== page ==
So here we have two bottles of wine that I purchased for less than 1 Euro per bottle, which translates to about $1.25  a bottle.  Really, you’d think just the glass and the cork would cost more than that, not to mention picking the fruit and doing something to it to get it into the bottle.  As you may have noted, I’m not claiming that any actual grapes were involved in the process, or that any actual vinification occurred, only that something red went into those bottles, traveled to the market, and sat on the shelf.  And you know what that means.  Someone is actually buying this wine, or else the store wouldn’t be stocking it, right?

I showed these to our neighbor who wrinkled his nose and said “this is going to be the worst wine in the whole world.”  Let me say that with this pronouncement he demonstrated a grave paucity of imagination. 


If you ever have an incipient ant infestation on your terrace and want to get rid of the critters tout de suite, I recommend using an 89 centimes bottle of wine.  

Or, if it’s been a long time since you had the pleasure of spewing out the entire contents of your mouth all over the undeserving grass, and you want to give it a go, look for these.  Swallowing’s overrated, anyway.

Comment Ça Marche?

October 8, 2007


Knowing how things work is the secret to a happy life.  I can say this categorically, having tested the proposition numerous times over the past couple of days.  Try these examples on for size, and perhaps you’ll find a number of them to be too tight, as we did.

Our friends said they were 4-5 hours from us, and sent us the directions.  After 7 hours on the road we arrived near midnight, having missed several important turns, not to mention dinner.  How did that work?  Pretty well, because they have excellent manners, fed us a delicious cold supper, and didn’t chastise us for keeping them up half the night.  But why did it work like that?  Because they drive 120 kph, the actual speed limit, while we are much more timid on narrow back roads in the pitch dark.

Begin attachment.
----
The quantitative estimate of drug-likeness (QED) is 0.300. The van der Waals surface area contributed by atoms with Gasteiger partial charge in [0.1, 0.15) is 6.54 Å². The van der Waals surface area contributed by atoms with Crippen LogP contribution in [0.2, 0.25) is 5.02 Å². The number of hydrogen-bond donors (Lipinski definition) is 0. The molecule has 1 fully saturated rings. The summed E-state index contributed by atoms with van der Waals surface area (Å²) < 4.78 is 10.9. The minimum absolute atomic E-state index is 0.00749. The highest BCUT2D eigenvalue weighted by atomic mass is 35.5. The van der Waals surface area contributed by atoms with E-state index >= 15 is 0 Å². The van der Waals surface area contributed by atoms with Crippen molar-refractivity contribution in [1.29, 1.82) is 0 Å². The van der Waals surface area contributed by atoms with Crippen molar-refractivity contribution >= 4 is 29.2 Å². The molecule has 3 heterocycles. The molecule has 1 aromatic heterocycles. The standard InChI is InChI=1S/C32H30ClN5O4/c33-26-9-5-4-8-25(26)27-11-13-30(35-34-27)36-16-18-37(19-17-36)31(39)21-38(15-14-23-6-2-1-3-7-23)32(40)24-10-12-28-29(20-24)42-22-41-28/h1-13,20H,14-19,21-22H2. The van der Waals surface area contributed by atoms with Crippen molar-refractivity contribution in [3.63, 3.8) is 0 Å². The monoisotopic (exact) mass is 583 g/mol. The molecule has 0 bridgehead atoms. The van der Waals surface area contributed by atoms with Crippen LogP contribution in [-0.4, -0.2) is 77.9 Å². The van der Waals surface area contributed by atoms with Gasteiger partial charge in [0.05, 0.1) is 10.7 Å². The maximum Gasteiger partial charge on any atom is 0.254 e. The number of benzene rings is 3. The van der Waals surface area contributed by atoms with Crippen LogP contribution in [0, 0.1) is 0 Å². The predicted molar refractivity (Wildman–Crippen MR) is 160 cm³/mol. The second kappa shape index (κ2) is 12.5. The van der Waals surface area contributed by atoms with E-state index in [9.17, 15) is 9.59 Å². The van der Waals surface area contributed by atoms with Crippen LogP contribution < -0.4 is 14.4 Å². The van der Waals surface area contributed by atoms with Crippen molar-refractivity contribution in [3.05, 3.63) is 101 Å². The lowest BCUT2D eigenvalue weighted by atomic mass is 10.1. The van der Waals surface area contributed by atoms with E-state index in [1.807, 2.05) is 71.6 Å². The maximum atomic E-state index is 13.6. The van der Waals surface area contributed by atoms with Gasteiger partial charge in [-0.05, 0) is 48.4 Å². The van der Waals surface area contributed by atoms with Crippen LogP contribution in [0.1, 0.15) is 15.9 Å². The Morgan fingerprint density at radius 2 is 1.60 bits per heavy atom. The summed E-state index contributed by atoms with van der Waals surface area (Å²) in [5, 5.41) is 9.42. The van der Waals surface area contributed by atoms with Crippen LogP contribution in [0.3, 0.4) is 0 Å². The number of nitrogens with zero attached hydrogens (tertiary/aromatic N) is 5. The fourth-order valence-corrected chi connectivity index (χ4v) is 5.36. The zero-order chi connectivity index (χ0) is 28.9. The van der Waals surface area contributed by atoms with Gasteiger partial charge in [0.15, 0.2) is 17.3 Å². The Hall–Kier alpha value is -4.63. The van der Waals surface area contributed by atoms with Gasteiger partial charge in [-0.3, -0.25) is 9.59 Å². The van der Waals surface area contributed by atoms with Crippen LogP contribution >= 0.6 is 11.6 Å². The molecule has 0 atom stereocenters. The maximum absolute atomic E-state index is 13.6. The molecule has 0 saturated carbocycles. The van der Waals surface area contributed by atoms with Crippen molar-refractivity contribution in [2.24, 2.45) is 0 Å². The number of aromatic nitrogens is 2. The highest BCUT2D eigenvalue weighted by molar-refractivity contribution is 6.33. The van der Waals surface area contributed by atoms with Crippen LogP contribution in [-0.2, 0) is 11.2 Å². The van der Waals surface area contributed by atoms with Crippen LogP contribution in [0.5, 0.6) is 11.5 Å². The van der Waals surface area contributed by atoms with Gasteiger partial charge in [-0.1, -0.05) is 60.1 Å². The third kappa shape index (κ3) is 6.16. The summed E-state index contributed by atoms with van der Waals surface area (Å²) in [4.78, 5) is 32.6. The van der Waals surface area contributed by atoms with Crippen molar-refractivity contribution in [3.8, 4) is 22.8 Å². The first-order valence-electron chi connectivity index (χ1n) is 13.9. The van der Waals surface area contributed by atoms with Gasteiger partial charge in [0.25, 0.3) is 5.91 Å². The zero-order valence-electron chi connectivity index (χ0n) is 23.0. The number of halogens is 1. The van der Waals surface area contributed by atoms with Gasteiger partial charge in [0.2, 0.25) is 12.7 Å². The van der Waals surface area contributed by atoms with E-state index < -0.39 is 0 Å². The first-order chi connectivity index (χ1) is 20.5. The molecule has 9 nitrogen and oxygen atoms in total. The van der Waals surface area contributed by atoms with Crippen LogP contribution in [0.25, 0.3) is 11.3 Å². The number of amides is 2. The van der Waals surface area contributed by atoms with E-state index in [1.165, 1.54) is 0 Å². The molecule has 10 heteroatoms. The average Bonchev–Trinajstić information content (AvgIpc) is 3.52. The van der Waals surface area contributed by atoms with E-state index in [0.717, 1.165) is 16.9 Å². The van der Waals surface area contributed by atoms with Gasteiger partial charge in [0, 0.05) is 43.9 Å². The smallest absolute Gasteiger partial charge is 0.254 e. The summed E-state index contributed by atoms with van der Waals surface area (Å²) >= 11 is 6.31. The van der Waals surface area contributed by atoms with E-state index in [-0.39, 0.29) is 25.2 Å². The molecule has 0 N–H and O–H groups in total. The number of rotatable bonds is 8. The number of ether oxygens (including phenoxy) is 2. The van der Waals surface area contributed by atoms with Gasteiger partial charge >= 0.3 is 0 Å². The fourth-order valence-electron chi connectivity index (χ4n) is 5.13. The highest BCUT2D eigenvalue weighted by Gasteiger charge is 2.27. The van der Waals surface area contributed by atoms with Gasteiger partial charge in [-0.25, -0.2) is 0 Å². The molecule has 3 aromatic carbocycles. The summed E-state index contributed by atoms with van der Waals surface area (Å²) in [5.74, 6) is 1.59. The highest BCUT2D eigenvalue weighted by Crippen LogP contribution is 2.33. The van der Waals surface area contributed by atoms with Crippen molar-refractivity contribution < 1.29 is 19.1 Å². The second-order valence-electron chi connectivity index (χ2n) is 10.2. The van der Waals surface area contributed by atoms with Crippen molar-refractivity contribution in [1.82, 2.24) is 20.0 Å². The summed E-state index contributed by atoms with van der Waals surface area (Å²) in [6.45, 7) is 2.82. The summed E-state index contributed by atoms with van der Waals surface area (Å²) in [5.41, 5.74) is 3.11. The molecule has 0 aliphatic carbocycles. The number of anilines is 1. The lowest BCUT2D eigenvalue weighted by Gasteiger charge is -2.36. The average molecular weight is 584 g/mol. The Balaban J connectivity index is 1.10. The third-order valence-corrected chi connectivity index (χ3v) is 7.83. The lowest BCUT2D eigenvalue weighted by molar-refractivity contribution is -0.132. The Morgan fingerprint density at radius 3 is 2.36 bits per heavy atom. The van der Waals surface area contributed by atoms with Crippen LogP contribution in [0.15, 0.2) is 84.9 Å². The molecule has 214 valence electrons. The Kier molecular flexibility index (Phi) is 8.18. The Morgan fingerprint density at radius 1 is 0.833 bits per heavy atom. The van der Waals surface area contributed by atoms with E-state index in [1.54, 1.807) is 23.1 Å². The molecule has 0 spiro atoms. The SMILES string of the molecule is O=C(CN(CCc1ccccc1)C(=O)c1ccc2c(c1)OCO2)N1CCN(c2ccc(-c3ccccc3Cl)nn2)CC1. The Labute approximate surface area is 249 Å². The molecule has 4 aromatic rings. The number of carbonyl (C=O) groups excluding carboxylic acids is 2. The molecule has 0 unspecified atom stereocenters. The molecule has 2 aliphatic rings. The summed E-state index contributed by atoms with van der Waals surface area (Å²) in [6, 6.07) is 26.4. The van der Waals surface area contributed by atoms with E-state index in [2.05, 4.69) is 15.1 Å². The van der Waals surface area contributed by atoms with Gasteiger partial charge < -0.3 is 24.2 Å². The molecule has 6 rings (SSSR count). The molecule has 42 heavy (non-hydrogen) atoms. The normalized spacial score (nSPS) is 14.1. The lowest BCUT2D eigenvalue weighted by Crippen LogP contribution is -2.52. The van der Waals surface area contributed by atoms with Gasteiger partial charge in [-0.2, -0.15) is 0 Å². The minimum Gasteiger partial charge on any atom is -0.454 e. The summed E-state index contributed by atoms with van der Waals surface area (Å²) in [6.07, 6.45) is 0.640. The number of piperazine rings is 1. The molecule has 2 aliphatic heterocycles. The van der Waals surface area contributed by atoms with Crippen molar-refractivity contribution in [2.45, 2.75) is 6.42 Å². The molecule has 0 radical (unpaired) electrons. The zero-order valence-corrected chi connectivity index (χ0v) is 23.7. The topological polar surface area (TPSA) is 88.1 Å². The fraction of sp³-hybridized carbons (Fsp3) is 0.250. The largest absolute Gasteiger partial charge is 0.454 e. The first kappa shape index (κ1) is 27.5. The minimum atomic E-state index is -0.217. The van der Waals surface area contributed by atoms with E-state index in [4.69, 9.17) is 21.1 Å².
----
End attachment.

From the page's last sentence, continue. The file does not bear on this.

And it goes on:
We did try to call them to say we were en retard, not to mention feeling retarded about having lost our way, but unbeknownst to them their brand new phone service gave us the hands-down world’s rudest message.  A charmingly bright automated voice said “votre correspondant ne désire pas recevoir votre message, au revoir” and hung up.  Comment ça marche?  My correspondant doesn’t wish to receive my message?  Just my message wasn’t desired, my desperate middle of the night lost on the road message, or any message at all?  There was no way to find out, because the damned thing hung up without even ringing the house.  That worked badly, needless to say.

After a lovely visit we stopped for lunch on the way home in the scenic and touristical town of Millau, about 1:00.  We went to a restaurant described in guidebooks as “an institution.”  We weren’t well dressed, being on the road, but the hostess agreed to seat us.  The bustling restaurant turned pin-droppingly silent as we walked to our table.  Wow, that’s some feeling.  After a 15 minute wait we realized that people were being served very slowly, made our apologies to the hostess, and left to find a quicker meal.  I imagine the place was abuzz over that turn of events, but we weren’t there to hear it so we didn’t really care.  We arrived at the little kebab joint nearby, only to find that because it was after 1:30 we couldn’t be served.  How all that works is that you need to be dressed nicely on a Saturday afternoon, and be in your seat before 1:30.  I think we knew that once, but somehow thought we’d be able to manage.  A little meal of indifferent bakery goods on the park bench was the result of having to re-learn that lesson.

Then we were once again in danger of being late and needed to make a call from a phone booth, but didn’t have the number with us.  We stopped two passers-by to ask how to call for information.  The first, a teenager, said he had no clue and finally convinced me that this was true in more ways than one.  The second, an older lady, said that we could get a number at the Post Office if it were open, but since it wasn’t, there would be no way to get a phone number one didn’t know.  WTF?  Comment ça marche?  The whole United States would grind to a halt without 411, wouldn’t it?

Not to rant relentlessly, but you know what I mean?  It’s the flip side of having a bakery right next door for a warm morning croissant.  At home we know how to get things done, control the flow of events more or less to our satisfaction.  Here sometimes it seems that we might as well put bags over our heads and run naked through the streets as if we had been badly brought up.  Which, by French standards and with regard to comment ça marche, I suppose we were.

But to end on a sweeter note, how about this beautiful plum tart our friend baked for us?


Now there’s something we understood, and we definitely knew what to do with it.  As I said, knowing how things work is the secret to a happy life!